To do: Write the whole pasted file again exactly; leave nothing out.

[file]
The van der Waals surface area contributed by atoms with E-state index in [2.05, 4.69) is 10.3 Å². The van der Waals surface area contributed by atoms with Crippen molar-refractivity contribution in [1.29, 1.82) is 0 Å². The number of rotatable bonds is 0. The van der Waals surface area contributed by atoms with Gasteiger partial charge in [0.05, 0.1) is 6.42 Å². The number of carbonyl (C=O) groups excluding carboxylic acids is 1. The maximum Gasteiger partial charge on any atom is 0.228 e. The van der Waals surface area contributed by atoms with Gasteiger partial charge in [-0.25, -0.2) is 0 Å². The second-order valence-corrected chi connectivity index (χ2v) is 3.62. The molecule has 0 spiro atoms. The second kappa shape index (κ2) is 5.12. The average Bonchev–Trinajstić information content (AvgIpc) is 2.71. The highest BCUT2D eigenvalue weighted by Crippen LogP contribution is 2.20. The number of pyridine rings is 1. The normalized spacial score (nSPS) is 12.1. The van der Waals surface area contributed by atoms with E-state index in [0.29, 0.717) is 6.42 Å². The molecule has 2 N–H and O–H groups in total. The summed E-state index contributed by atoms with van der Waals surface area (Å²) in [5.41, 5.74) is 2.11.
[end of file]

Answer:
The van der Waals surface area contributed by atoms with E-state index in [2.05, 4.69) is 10.3 Å². The van der Waals surface area contributed by atoms with Crippen molar-refractivity contribution in [1.29, 1.82) is 0 Å². The number of rotatable bonds is 0. The van der Waals surface area contributed by atoms with Gasteiger partial charge in [0.05, 0.1) is 6.42 Å². The number of carbonyl (C=O) groups excluding carboxylic acids is 1. The maximum Gasteiger partial charge on any atom is 0.228 e. The van der Waals surface area contributed by atoms with Gasteiger partial charge in [-0.25, -0.2) is 0 Å². The second-order valence-corrected chi connectivity index (χ2v) is 3.62. The molecule has 0 spiro atoms. The second kappa shape index (κ2) is 5.12. The average Bonchev–Trinajstić information content (AvgIpc) is 2.71. The highest BCUT2D eigenvalue weighted by Crippen LogP contribution is 2.20. The number of pyridine rings is 1. The normalized spacial score (nSPS) is 12.1. The van der Waals surface area contributed by atoms with E-state index in [0.29, 0.717) is 6.42 Å². The molecule has 2 N–H and O–H groups in total. The summed E-state index contributed by atoms with van der Waals surface area (Å²) in [5.41, 5.74) is 2.11.